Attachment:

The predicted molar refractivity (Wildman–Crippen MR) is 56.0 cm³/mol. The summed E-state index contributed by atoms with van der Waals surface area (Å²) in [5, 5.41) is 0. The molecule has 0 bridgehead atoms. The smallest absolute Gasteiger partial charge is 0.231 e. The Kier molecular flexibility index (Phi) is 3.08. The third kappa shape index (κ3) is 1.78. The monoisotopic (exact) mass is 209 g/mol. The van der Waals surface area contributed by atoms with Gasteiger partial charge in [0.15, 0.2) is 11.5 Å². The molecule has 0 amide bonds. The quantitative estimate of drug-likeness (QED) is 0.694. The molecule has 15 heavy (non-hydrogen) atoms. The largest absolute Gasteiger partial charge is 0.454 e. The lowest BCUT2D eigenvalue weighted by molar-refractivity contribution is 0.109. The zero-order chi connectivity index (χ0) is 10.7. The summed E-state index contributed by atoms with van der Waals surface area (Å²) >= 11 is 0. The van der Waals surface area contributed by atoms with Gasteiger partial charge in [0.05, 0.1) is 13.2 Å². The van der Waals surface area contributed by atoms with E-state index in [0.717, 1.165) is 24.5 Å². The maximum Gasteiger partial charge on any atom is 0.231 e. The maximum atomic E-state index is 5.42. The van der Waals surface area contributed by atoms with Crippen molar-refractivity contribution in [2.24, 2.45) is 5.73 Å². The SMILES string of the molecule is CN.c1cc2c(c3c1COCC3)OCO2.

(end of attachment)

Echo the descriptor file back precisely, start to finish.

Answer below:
The predicted molar refractivity (Wildman–Crippen MR) is 56.0 cm³/mol. The summed E-state index contributed by atoms with van der Waals surface area (Å²) in [5, 5.41) is 0. The molecule has 0 bridgehead atoms. The smallest absolute Gasteiger partial charge is 0.231 e. The Kier molecular flexibility index (Phi) is 3.08. The third kappa shape index (κ3) is 1.78. The monoisotopic (exact) mass is 209 g/mol. The van der Waals surface area contributed by atoms with Gasteiger partial charge in [0.15, 0.2) is 11.5 Å². The molecule has 0 amide bonds. The quantitative estimate of drug-likeness (QED) is 0.694. The molecule has 15 heavy (non-hydrogen) atoms. The largest absolute Gasteiger partial charge is 0.454 e. The lowest BCUT2D eigenvalue weighted by molar-refractivity contribution is 0.109. The zero-order chi connectivity index (χ0) is 10.7. The summed E-state index contributed by atoms with van der Waals surface area (Å²) >= 11 is 0. The van der Waals surface area contributed by atoms with Gasteiger partial charge in [0.05, 0.1) is 13.2 Å². The van der Waals surface area contributed by atoms with E-state index in [0.717, 1.165) is 24.5 Å². The maximum Gasteiger partial charge on any atom is 0.231 e. The maximum atomic E-state index is 5.42. The van der Waals surface area contributed by atoms with Crippen molar-refractivity contribution in [2.24, 2.45) is 5.73 Å². The SMILES string of the molecule is CN.c1cc2c(c3c1COCC3)OCO2.